The Army Corps of Engineers Department of Defense (DoD) has granted Rowan University $5.2 million in aid research geared towards protecting national security interests in the Arctic region. The DoD’s goal is to more easily transport troops and establish military bases in the area and views the endeavor as securing a vital national security interest.
This research will be conducted by the University’s Center for Research and Education in Advanced Transportation Engineering Systems (CREATES) and will be the center’s most expensive and ambitious project to date.
This two-year grant will fund the development of materials for cold-weather regions undergoing rapid and severe climate change, and new technologies that facilitate the use of said materials. It will also include opportunities for post-doctoral, graduate and undergraduate students.
The center, led by Director Dr. Yusuf Mehta and Associate Director Dr. Ayman Ali, specializes in developing construction materials suited for specific purposes, and with specific biomes in mind.
The department’s research has already had tangible results, namely, the creation of flexible pavements that bend and adjust under traffic loads, and self-deicing materials, capable of removing ice from the surface of the road autonomously.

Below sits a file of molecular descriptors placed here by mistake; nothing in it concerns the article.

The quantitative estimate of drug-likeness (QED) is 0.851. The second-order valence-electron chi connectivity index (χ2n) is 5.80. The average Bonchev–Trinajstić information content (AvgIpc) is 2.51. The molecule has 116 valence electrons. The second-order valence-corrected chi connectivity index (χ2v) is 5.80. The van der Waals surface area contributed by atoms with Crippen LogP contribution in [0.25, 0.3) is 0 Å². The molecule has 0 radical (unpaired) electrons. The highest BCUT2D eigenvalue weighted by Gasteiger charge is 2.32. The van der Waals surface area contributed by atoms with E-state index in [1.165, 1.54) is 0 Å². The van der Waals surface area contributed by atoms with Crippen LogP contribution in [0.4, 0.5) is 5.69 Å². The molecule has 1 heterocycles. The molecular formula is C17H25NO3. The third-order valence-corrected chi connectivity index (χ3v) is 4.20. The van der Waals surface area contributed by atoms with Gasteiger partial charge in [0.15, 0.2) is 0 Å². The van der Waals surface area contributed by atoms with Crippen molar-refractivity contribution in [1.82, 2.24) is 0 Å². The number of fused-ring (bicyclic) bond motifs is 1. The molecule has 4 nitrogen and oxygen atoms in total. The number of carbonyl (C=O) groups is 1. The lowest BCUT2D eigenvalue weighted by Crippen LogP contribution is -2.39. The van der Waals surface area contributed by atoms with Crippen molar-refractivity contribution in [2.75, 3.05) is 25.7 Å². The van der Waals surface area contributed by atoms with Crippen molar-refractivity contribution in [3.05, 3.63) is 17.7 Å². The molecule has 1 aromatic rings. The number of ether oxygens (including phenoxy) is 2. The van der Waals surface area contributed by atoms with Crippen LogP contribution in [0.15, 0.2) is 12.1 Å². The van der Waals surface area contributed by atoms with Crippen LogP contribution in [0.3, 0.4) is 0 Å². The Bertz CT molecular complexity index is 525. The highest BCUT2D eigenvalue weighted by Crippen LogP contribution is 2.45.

The most integral part of the testing process is the Heavy Vehicle Simulator, which is the only one in a college or university in the Northeastern United States. The Simulator can replicate the effects of vehicular traffic, accounting for environmental conditions, to observe the effects of traffic load on a given material. This project has brought significant progress towards specific goals set by the University.
“Just five years ago, Rowan University opened this facility with the goal of becoming one of the elite transportation and research institutions in America,” Tony Lowman, Rowan University provost, said on Rowan’s website.
CREATES’s project has created a buzz around the university’s role as a research engine.
“Rowan University is making its mark as a hub of innovation and research,” U.S. Congressman Donald Norcross said after a recent visit to the facilities in question.
The research is sure to be helpful in addressing the ever-increasing concerns of climate change and how our current infrastructure would handle the ecological problems of tomorrow.
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